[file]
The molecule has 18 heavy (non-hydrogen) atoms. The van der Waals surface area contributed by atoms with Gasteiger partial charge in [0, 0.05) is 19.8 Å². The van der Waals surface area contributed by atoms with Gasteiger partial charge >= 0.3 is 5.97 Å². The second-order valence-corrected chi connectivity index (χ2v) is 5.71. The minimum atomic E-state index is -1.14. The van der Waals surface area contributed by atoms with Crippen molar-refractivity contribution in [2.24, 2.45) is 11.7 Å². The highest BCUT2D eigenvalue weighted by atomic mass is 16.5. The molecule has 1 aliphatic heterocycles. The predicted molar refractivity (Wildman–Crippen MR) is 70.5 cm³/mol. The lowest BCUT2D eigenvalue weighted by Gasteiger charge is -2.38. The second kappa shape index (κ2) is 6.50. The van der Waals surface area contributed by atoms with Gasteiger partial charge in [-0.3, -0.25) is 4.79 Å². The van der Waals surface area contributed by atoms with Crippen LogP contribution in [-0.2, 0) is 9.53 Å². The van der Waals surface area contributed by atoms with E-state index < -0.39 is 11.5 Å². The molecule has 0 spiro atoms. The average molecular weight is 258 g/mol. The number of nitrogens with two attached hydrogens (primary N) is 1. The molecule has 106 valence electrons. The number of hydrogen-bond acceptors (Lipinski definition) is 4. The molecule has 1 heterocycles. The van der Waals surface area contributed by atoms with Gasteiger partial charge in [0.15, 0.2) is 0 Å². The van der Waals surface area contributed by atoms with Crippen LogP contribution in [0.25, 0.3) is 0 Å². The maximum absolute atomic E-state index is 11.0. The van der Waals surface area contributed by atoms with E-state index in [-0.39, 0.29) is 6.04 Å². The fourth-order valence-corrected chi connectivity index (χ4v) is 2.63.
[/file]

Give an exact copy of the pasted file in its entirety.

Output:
The molecule has 18 heavy (non-hydrogen) atoms. The van der Waals surface area contributed by atoms with Gasteiger partial charge in [0, 0.05) is 19.8 Å². The van der Waals surface area contributed by atoms with Gasteiger partial charge >= 0.3 is 5.97 Å². The second-order valence-corrected chi connectivity index (χ2v) is 5.71. The minimum atomic E-state index is -1.14. The van der Waals surface area contributed by atoms with Crippen molar-refractivity contribution in [2.24, 2.45) is 11.7 Å². The highest BCUT2D eigenvalue weighted by atomic mass is 16.5. The molecule has 1 aliphatic heterocycles. The predicted molar refractivity (Wildman–Crippen MR) is 70.5 cm³/mol. The lowest BCUT2D eigenvalue weighted by Gasteiger charge is -2.38. The second kappa shape index (κ2) is 6.50. The van der Waals surface area contributed by atoms with Gasteiger partial charge in [-0.3, -0.25) is 4.79 Å². The van der Waals surface area contributed by atoms with Crippen LogP contribution in [-0.2, 0) is 9.53 Å². The van der Waals surface area contributed by atoms with E-state index < -0.39 is 11.5 Å². The molecule has 0 spiro atoms. The average molecular weight is 258 g/mol. The number of nitrogens with two attached hydrogens (primary N) is 1. The molecule has 106 valence electrons. The number of hydrogen-bond acceptors (Lipinski definition) is 4. The molecule has 1 heterocycles. The van der Waals surface area contributed by atoms with Gasteiger partial charge in [0.15, 0.2) is 0 Å². The van der Waals surface area contributed by atoms with Crippen LogP contribution in [0.25, 0.3) is 0 Å². The maximum absolute atomic E-state index is 11.0. The van der Waals surface area contributed by atoms with E-state index in [-0.39, 0.29) is 6.04 Å². The fourth-order valence-corrected chi connectivity index (χ4v) is 2.63.